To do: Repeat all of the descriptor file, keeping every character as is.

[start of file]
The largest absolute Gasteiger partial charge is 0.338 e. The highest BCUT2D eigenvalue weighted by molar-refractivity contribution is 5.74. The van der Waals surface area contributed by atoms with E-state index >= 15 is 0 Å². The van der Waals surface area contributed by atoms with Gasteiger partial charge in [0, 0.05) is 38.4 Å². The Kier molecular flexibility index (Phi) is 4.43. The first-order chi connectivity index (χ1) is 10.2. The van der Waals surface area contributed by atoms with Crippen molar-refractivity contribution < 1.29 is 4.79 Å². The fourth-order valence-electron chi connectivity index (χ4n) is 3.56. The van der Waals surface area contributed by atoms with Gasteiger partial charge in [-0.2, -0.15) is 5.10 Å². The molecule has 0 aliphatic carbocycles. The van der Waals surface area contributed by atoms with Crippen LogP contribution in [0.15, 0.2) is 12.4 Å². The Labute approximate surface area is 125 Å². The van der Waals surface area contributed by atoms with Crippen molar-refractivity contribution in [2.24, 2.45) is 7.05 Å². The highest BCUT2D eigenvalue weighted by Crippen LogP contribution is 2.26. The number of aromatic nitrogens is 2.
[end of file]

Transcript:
The largest absolute Gasteiger partial charge is 0.338 e. The highest BCUT2D eigenvalue weighted by molar-refractivity contribution is 5.74. The van der Waals surface area contributed by atoms with E-state index >= 15 is 0 Å². The van der Waals surface area contributed by atoms with Gasteiger partial charge in [0, 0.05) is 38.4 Å². The Kier molecular flexibility index (Phi) is 4.43. The first-order chi connectivity index (χ1) is 10.2. The van der Waals surface area contributed by atoms with Crippen molar-refractivity contribution < 1.29 is 4.79 Å². The fourth-order valence-electron chi connectivity index (χ4n) is 3.56. The van der Waals surface area contributed by atoms with Gasteiger partial charge in [-0.2, -0.15) is 5.10 Å². The molecule has 0 aliphatic carbocycles. The van der Waals surface area contributed by atoms with Crippen LogP contribution in [0.15, 0.2) is 12.4 Å². The Labute approximate surface area is 125 Å². The van der Waals surface area contributed by atoms with Crippen molar-refractivity contribution in [2.24, 2.45) is 7.05 Å². The highest BCUT2D eigenvalue weighted by Crippen LogP contribution is 2.26. The number of aromatic nitrogens is 2.